- Start by inserting the needle down into a stitch on the body.
- Then come up and over and insert the needle down through the loop (or loops) of the bottom edge of the leg.
- Repeat all the way around the limb.
And while yes, the diagonals created along the seam are more obvious in the purple example, when the color of the limb and body are the same (blue example), it’s MUCH less noticeable.
I really like the whip stitch for sewing on limbs specifically rather than flat pieces.
The Mattress Stitch
I prefer this method of sewing flat pieces to a closed piece because it’s nearly invisible.
In the example above, I used 3 different colors so it’s easier to distinguish the pieces from the stitches. The mattress stitch is worked in alternating U shapes.
- Insert your tapestry needle from the bottom up under both loops of the edge of the flat piece.
- Insert the needle back down under both loops of the next stitch on the edge of the flat piece. (This completes an upside-down U)
- Insert the needle into a stitch of the body, then repeat step 1. (This completes a right-side-up U)
- Repeat until you’re finished attaching the flat piece.
This nearly invisible stitch gives a really clean edge while holding the pieces together securely.
Despite the title of this section, don’t get hung up on the ‘perfect’ part. Nothing is ever perfect. Even the most gorgeous, Pinterest worthy images are guaranteed to hide at least one flaw.
So if you have one arm that’s just slightly higher than the other, don’t worry about it. What makes your projects great is that they were handmade by YOU and honestly, no one will notice tiny things like that except you.
That all being said, there are a few tips and tricks that’ll help when you’re placing tricky limbs or symmetrical parts.
Have you ever seen an artist sketch with lots of lines marking the center or proportional alignment?
Artists don’t just jump into their work with automatically perfect placement of features. There’s ALWAYS prelim sketches and underdrawings with LOTS of guide lines. You can apply this same concept to your amigurumi.
Here’s an example of when I was experimenting with shapes for an owl. In order to center the eye shapes, I needed a clear center line:
Using a scrap length of differently colored yarn and some pins (or weave it in) you can determine the center line of a piece. Then it’s much easier to get the ears symmetrical. You can use this to place limbs on bodies as well.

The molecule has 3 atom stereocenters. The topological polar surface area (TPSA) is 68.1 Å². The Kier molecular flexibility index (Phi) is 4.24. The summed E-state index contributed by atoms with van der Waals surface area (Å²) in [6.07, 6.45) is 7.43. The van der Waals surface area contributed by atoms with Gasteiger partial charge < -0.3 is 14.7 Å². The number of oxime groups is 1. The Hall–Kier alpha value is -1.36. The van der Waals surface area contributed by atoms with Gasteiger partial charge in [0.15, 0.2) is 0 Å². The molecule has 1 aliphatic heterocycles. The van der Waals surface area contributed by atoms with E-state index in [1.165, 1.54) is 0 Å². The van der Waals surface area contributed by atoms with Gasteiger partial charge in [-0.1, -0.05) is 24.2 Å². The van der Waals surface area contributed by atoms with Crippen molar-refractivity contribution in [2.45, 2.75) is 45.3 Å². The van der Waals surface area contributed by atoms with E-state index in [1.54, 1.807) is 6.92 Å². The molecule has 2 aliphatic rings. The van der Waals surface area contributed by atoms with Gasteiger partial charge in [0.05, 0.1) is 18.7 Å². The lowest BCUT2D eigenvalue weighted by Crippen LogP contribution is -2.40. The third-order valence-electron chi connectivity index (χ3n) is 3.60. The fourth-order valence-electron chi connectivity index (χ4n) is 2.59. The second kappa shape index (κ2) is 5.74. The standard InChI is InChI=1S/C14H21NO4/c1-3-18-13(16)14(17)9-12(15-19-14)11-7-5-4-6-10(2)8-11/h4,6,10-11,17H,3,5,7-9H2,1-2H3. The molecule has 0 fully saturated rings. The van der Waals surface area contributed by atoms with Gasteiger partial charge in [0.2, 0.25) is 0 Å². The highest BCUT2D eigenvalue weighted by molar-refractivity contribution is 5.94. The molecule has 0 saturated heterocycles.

Check From Every Angle
Another art school tidbit is to look at your project from every angle. Once you pin a part or parts in place, step back or hold it back a bit.
Look at it from the front, top, bottom, sides, and back. Does it look correct from all angles? If yes, then go ahead and sew it in place. If not, make slight adjustments until it looks just right.
Pro Tip: if you’re aiming for really great symmetry, hold or place your project in front of a mirror. Even slight asymmetries are often obvious in the mirrored image. Think of the reflection as simply another angle or perfective from which to check your placement.
“Practice makes perfect,” as they say. I know the saying is super annoying, especially when you just want everything to come out right for once, but it’s true.
You’ll get better, faster, and more confident with each project. Even if you still don’t like seaming, at least it won’t be a stumbling block anymore.
So don’t be discouraged if one ear is slightly too far back or and arm is lower than the other. Instead, look at one of your very first projects be proud of how far your skills have come.
And if you’d like some free patterns to practice seaming, check out these:
- Nico the Narwhal – Minimal amount of seaming: horn, fins, and tail fin.
- Sammie the Turtle – Medium amount of seaming: legs, tail, and shell.
- Teak the Turkey – Large amount of seaming: beak, feet, wings, tail feathers, and wattle.
Sewing amigurumi together can be challenging, but if you have the right tools, the right sewing technique, tricks for perfect placement, and lots of patience, you’re seaming skills will skyrocket in no time!
If you liked this article, be sure to Pin it for later and share it with your fiber friends! Do you have a pro tip or trick you use when seaming amigurumi? Or did you find one of the tips above particularly helpful? Leave a comment below!